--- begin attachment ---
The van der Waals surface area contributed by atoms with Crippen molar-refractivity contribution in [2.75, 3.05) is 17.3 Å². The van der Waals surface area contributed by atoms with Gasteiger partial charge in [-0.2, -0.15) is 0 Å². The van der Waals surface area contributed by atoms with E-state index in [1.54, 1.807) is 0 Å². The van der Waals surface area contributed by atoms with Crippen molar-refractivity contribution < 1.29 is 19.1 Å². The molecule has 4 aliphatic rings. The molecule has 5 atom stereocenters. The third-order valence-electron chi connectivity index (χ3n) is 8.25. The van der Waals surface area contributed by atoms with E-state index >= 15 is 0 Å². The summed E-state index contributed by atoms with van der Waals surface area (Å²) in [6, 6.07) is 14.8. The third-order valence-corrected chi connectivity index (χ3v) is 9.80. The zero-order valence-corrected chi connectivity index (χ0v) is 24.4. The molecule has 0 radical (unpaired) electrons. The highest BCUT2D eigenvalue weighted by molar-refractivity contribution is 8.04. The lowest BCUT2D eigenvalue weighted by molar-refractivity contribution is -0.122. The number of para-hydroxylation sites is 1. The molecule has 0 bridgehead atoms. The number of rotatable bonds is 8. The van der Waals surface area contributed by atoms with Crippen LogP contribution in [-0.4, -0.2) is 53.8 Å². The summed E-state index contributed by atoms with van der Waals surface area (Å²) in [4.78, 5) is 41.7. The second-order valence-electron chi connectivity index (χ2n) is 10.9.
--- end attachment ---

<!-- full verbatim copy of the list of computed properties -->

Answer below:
The van der Waals surface area contributed by atoms with Crippen molar-refractivity contribution in [2.75, 3.05) is 17.3 Å². The van der Waals surface area contributed by atoms with Gasteiger partial charge in [-0.2, -0.15) is 0 Å². The van der Waals surface area contributed by atoms with E-state index in [1.54, 1.807) is 0 Å². The van der Waals surface area contributed by atoms with Crippen molar-refractivity contribution < 1.29 is 19.1 Å². The molecule has 4 aliphatic rings. The molecule has 5 atom stereocenters. The third-order valence-electron chi connectivity index (χ3n) is 8.25. The van der Waals surface area contributed by atoms with E-state index >= 15 is 0 Å². The summed E-state index contributed by atoms with van der Waals surface area (Å²) in [6, 6.07) is 14.8. The third-order valence-corrected chi connectivity index (χ3v) is 9.80. The zero-order valence-corrected chi connectivity index (χ0v) is 24.4. The molecule has 0 radical (unpaired) electrons. The highest BCUT2D eigenvalue weighted by molar-refractivity contribution is 8.04. The lowest BCUT2D eigenvalue weighted by molar-refractivity contribution is -0.122. The number of para-hydroxylation sites is 1. The molecule has 0 bridgehead atoms. The number of rotatable bonds is 8. The van der Waals surface area contributed by atoms with Crippen LogP contribution in [-0.4, -0.2) is 53.8 Å². The summed E-state index contributed by atoms with van der Waals surface area (Å²) in [4.78, 5) is 41.7. The second-order valence-electron chi connectivity index (χ2n) is 10.9.